Non-Spatial Processing

While most work on LIP has focused on its role in spatial processing, LIP neurons also show selectivity for various stimulus attributes during both passive-viewing and more complex behavioral paradigms. For example, LIP neurons respond selectively to the directions of moving random-dot stimuli (Fanini and Assad, 2009). LIP neurons also respond selectively to static, two-dimensional shape stimuli during passive viewing (Sereno and Maunsell, 1998; Janssen et al., 2008) and a delayed match-to-sample task (Sereno and Maunsell, 1998; Sereno and Amador, 2006). In these studies, stimuli were presented in neurons' receptive fields (RFs); thus the stimulus selectivity could not be explained by LIP spatial selectivity.

Visual-feature selectivity in LIP has been shown to change depending on the features that are relevant for solving a behavioral task. For example, LIP neurons are selective for color when colored cues are used to direct saccadic eye movements (Toth and Assad, 2002). In this study, monkeys were trained such that in alternating blocks of trials, either the color or location of a stimulus determined the direction of an upcoming saccade. When color was relevant, neurons were often color selective. In contrast, the same neurons showed much less color selectivity when cue location (but not color) was relevant for saccade planning. Moreover, when color was relevant for directing the saccade, the animal could not predict the upcoming saccade direction. Thus, color selectivity was not an artifact of saccade planning or spatial selectivity. This suggests that LIP can encode arbitrary stimulus properties not simply when they are important for guiding an action, but also when they are relevant to solving a task.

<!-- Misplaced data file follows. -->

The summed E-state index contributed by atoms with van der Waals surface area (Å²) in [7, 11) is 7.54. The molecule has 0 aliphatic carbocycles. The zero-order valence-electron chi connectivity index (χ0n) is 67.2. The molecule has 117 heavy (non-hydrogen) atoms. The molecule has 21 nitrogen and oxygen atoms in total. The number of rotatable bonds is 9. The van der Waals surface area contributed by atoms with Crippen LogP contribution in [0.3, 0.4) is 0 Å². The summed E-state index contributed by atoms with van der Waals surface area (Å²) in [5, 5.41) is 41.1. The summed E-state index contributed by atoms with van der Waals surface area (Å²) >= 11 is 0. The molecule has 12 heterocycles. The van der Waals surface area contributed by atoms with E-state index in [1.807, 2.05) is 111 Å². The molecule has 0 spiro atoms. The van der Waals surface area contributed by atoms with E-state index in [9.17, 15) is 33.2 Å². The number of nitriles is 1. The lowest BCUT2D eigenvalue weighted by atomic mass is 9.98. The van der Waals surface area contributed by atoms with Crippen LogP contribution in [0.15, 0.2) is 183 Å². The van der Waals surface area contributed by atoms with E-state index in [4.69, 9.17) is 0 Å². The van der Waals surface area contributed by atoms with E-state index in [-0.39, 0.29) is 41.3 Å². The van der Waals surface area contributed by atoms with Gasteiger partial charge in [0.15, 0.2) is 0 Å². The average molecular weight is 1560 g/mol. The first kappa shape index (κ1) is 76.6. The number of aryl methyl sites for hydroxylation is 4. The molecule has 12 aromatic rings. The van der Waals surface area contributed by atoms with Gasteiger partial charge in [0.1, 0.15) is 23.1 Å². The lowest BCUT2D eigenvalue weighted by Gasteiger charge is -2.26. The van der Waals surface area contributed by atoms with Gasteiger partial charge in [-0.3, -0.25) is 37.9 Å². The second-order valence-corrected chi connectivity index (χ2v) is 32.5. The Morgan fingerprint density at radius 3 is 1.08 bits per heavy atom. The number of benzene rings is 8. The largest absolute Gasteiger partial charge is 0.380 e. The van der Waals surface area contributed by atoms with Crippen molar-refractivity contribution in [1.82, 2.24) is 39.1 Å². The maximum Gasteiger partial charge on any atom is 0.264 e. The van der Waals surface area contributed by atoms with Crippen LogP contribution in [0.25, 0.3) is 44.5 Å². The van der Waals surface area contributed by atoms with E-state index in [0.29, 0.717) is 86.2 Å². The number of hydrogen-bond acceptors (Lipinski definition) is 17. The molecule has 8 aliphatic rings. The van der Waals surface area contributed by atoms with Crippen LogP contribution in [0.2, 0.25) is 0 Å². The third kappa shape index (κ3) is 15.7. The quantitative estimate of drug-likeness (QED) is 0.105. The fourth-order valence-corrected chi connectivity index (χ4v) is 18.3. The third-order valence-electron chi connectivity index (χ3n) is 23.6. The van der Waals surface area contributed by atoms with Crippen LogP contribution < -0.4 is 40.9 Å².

Posterior parietal (including LIP and 7a) neurons may also encode the “rules” that dictate how the animals should link stimuli to responses. Stoet and Synder trained monkeys on a task-switching paradigm in which the animals alternated between two stimulus-response mappings (Stoet and Snyder, 2004). A pre-trial task cue instructed animals to discriminate either the color or orientation of a subsequent test stimulus to generate an appropriate response. Neurons in areas of posterior parietal cortex, including LIP, were selective for the task rules even before the test stimuli were turned on. These studies show that LIP activity reflects cognitive signals that are not related to spatial encoding; moreover, they suggest that LIP activity reflects changes in behavioral demands.

Categorical Encoding

These experiments showed that LIP is involved in functions beyond spatial processing and raise the possibility that LIP plays a general role in cognitive processing. A strong test for the presence of abstract cognitive signals is whether LIP neurons represent categories. Categorization is a fundamental cognitive ability that assigns meaning to stimuli. Stimuli in the same category may be physically dissimilar, while stimuli in different categories may be physically similar. For instance, a wheel and a clock may look alike, but serve different functions. Categorical signals have been observed in prefrontal cortex (PFC) when monkeys learned to categorize morphed visual stimuli as “cats” or “dogs” (Freedman et al., 2001). In contrast, neurons in inferior temporal (IT) cortex showed very weak category encoding, but were strongly selective for the features of visual stimuli (Freedman et al., 2003).